CM . . .
. Volume XVI Number 4. . . .September 25, 2009
African Acrostics: A Word in Edgewise.
Avis Harley. Photographs by Deborah Noyes.
Somerville, MA: Candlewick Press (Distributed in Canada by Random House of Canada Ltd.), 2009.
40 pp., hardcover, $20.00.
Children’s poetry, Canadian.
Grades 3-7 / Ages 8-12.
Review by Marilynne V. Black.
A Croc Acrostic
Being of a somewhat older generation, my liking of poetry is relatively nonexistent. One might only blame that on the way in which it was taught in the “olden days”! Had I been exposed to the likes of Avis Harley’s poems, it most certainly would be a different story. Her poems are delightful. I have been fortunate to have heard Avis on several occasions – one being a rhyming introduction of a guest speaker. What fun!
Harley can certainly entice children to enjoy reading and writing their own poetry. In this book, she explores acrostics while highlighting African animals. Each two-page spread features a poem faced by a close-up photograph of the subject. The alluring titles, such as “Moody Guy,” “Skysweepers,” “The Watcher,” “Untamed” and “Sipping the Sunset,” cannot help but capture the natural curiosity of children. In the poems which range in length from five to 14 lines long, Harley is able to capture the essence of each animal with well-chosen words – often humorously. In “Buffalo Bluff,” she begins:
When you meet with a buffalo fellow
And you feel your legs turn into Jello,
Though your fear is acute,
Calmly say to the brute,
Hello, you great beast of a bellow!
Although most of the poems are the familiar acrostics using the first letter of each line to form a descriptive word or phrase, some vary. For instance, two are double acrostics using the first and last letters of each line. “Impalas in Peril” has five vertical arrangements with words set in columns. This arrangement seems to imitate the antelope’s movements as it leaps away from danger. “Leopard Plan” has a step pattern using the first, second, the third letter, etc., of each line. In this case, the hidden letters are highlighted making it easier for children to see the pattern. In her “More About Acrostics,” Harley points out that “Hornbill’s Hot Day” combines an acrostic with a concrete poem.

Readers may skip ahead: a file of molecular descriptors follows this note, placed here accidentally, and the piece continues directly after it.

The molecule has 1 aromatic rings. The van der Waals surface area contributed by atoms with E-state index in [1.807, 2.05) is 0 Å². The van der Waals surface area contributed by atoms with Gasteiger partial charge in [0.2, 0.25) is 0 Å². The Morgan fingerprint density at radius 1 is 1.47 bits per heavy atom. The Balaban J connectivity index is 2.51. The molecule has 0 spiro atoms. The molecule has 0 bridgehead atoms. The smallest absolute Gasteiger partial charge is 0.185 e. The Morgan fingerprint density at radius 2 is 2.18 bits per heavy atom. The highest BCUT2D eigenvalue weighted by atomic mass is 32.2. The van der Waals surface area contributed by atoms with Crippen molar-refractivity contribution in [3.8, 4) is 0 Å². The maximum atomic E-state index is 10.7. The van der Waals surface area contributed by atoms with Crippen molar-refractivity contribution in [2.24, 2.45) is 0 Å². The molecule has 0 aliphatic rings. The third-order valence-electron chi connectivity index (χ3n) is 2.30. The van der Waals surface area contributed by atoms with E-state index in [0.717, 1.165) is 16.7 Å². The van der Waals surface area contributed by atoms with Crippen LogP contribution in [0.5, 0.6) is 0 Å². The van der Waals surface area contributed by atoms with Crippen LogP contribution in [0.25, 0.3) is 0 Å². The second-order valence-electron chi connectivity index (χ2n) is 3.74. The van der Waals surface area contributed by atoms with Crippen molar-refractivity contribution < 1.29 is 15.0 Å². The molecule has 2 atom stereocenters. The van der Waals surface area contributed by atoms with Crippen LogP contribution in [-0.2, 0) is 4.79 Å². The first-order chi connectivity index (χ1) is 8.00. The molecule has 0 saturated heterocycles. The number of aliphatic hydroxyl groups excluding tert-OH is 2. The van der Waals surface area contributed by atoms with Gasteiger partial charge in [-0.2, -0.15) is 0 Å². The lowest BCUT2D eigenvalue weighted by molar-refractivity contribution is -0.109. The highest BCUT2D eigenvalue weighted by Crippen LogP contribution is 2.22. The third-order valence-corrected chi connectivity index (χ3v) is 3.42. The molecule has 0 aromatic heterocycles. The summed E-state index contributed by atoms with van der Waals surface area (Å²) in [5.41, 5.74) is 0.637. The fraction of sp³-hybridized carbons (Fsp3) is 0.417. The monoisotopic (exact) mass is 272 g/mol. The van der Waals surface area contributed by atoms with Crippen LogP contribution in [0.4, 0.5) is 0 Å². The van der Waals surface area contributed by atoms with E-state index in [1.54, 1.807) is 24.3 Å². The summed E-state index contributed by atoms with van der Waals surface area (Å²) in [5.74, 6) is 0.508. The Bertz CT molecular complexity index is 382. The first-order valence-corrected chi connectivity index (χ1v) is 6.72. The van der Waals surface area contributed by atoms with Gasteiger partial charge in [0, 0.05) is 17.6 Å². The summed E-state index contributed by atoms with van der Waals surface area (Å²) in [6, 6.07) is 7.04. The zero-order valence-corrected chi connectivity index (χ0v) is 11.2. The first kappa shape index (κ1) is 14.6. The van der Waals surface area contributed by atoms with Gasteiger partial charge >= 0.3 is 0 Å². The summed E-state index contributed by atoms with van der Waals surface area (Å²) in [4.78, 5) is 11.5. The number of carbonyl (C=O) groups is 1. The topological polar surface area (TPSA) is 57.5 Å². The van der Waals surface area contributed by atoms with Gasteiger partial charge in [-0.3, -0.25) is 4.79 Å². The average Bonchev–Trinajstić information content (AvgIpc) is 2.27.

There is enough variety and level of sophistication in the poems to entice a wider range of students than the 8 to 10 years found on the publisher’s web page. I can see that some of the more complex poems would certainly appeal to older students. African Acrostics is very attractively designed. The endpapers show white clouds in a vast blue sky. The page colours reflect what I imagine is the African landscape – clear blue of the wide open skies, the soft green of newly sprouting grass, the umber of the parched landscape, and the gold of summer-dried grass. Clear close-up pictures by Deborah Noyes of African animals dominate each page. The poems about each animal are in crisp and larger-than-usual print font. The pages are, therefore, strikingly simple and uncluttered. Included are “More About Acrostics” which gives the meaning and some ideas for writing different types of acrostics. In addition, “Nature Notes” details some extra information about each animal. A “Note from the Photographer” that gives insight into photographing animals in Namibia completes this engaging book.
Marilynne V. Black, a former B.C. elementary teacher-librarian who completed her Master of Arts in Children’s Literature (UBC) in the spring of 2005, is now working as an independent children's literature consultant with a web site at www.heartofthestory.ca.
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TABLE OF CONTENTS FOR THIS ISSUE
- September 25, 2009.
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